Module 4

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  1. What is the most recent taxonomic group to be added to the hierarchy classification system and, in order, what are the 7 taxonomic groups that follow it?
    • 1. Domain
    • 2. Kingdom, Phylum, Class, Order, Family, Genus, Species
  2. Why do scientists classify organisms?
    • ☉ To identify species 
    • ☉ To predict characteristics - if a number of species in same group have similar characteristics, it is likely another species from that group will too.
    • ☉ To find evolutionary links - similar characteristics within a group are likely to have evolved from a common ancestor
  3. How many Domains are there and what are they?
    • 3 Domains
    • ☆Archaea: 70s ribosomes, RNA polymerase has 8-10 proteins
    • ☆Bacteria: 70s ribosomes, RNA polymerase has 5 proteins
    • ☆Eukarya: 80s ribosomes, RNA polymerase contains 12 proteins
  4. What is Binomial Nomenclature?
    • -Used worldwide so scientists can communicate effectively
    • -First word indicates Genus - generic name (equivalent to surname)
    • -Second word indicates species - specific name
  5. What are the 5 kingdoms?
    • Prokaryotae
    • Protoctista 
    • Fungi
    • Plantae
    • Animalia
  6. What are the general features of Prokaryotae?
    • 'the prokaryotes'
    • Unicellular
    • No nucleus or membrane-bound organelles
    • No visible feeding mechanism - nutrients either absorbed or produced internally e.g. by photosynthesis
  7. What are the general features of Protoctista?
    • Eukaryotes
    • (Mainly) unicellular
    • Nucleus and other membrane bound organelles
    • Some with chloroplasts
    • Some are sessile, others move by cilia, flagella, amoeboid mechanisms
    • Some autotrophic, some heterotrophic, some both - parasitic
  8. What are the general features of Fungi?
    • Uni or multi cellular
    • Nucleus & other membrane-bound organelles
    • Cell wall of chitin 
    • No chloroplasts/chlorophyll
    • No locomotion mechanisms
    • Body or mycelium made of threads or hyphae (most)
    • Saprophytic feeders - nutrients absorbed mainly from decaying material
    • Most store food as glycogen
  9. What are the general features of Plantae?
    • Multicellular
    • Nucleus, membrane-bound organelles
    • Chloroplasts & chlorophyll
    • Cell wall of cellulose 
    • Most do not move
    • Autotrophic feeders by photosynthesis
    • Store food as starch
  10. What are the general features of Animalia?
    • Multicellular
    • Nucleus & other membrane-bound organelles
    • NO cell wall
    • No chloroplasts
    • Move with cilia, flagella, contractile proteins
    • Heterotrophic feeders - nutrients from ingestion
    • Food stored as glycogen
  11. How does the Three Domain System group organisms?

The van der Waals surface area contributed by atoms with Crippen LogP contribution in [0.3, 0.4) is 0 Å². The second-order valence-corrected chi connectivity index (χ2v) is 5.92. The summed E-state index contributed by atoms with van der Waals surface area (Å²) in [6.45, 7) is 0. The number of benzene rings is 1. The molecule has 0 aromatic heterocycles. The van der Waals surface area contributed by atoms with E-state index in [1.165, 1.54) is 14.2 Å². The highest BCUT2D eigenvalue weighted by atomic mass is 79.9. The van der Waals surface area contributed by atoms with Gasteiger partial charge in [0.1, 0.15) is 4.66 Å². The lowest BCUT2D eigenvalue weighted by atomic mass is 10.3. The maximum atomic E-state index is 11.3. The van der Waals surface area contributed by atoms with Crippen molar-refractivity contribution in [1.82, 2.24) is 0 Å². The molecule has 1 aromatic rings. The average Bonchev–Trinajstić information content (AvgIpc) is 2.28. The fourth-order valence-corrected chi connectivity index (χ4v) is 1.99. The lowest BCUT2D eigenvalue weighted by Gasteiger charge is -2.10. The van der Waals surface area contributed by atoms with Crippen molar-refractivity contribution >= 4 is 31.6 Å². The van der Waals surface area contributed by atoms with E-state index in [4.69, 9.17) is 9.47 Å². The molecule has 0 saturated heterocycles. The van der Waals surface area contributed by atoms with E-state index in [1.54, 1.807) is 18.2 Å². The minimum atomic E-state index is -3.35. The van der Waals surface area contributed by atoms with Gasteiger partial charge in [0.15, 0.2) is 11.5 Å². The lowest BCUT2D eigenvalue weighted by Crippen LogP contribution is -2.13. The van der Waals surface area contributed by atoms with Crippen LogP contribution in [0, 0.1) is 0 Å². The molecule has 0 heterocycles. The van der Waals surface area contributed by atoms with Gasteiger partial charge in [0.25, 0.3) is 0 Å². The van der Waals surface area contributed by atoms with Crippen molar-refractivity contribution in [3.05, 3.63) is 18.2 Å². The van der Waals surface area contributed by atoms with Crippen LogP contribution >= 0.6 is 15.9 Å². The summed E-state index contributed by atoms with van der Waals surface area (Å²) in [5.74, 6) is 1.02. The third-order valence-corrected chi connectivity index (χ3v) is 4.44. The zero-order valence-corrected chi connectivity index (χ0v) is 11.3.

• Differences in sequences of nucleotides in cells rRNA
    • Cell membrane lipid structure
    • Sensitivity to antibiotics
    • Six kingdoms
  12. Which original kingdom from the 5 kingdoms is divided in two, and what are they called?
    • Prokaryotae 
    • Becomes Archaebacteria and Eubacteria
  13. What are the differences between Archaebacteria and Eubacteria?
    • Eubacteria contain peptidoglycan in cell walls
    • Eubacteria (true bacteria) found in all environments
    • Archaebacteria (ancient bacteria) live in extreme environments
  14. What is phylogeny?
    The name given to the evolutionary relationships between organisms.
  15. What is phylogenetics?
    The study of evolutionary history of groups of organisms.
  16. What are 'sister groups' on a phylogenetic tree?
    Two descendants that split from the same node (common ancestor).
  17. Advantages to phylogenetic classification?
    • Can be done without reference to Linnaean classification.
    • Produces continuous tree and doesn't require organisms to be put in a group which they don't fit
    • Gives idea of time scales
  18. What is evolution?
    The theory that describes the way in which organisms evolve, or change over a period of time, as a result of natural selection.
  19. Who pioneered the theory of evolution?
    Darwin and Wallace
  20. Evidence for evolution?
    • Fossils (palaeontology) 
    • Comparative anatomy (similarities/differences between organisms' anatomy)
    • Comparative biochemistry (similarities/differences between organisms' chemical makeup)
  21. Evidence provided by the fossil record:
    • Earliest life forms found in oldest rock, matching ecological links to each other
    • Gradual evolution from simple organisms to vertebrates over a long period of time
    • Similarities in anatomy can be seen between organisms
    • Show relationships between extinct and living organisms
  22. Disadvantages of Fossil Record as evidence:
    • Incomplete - many soft-bodied organisms wouldn't have a chance to fossilise
    • -incorrect conditions
    • -fossils destroyed by earth, or still undiscovered
  23. What is a homologous structure?
    • Structures that appear different, and may perform different functions, but have the same underlying structure. 
    • E.G. Vertebrate limbs can be used for running, jumping, flying, swimming, suggesting a common ancestor
    • Provide evidence for divergent evolution
  24. Comparative Biochemistry as evidence:
    • Some important molecules are highly conserved throughout evolution
    • Cytochrome c (involved in respiration)
    • rRNA
    • Number of differences plotted against rate the molecule undergoes neutral base pair substitutions

Card Set Information

Author:
Anonymous
ID:
331235
Filename:
Module 4
Updated:
2017-05-08 21:47:26
Tags:
Biology OCR Module
Folders:
biology
Description:
Module 4 OCR A Biology
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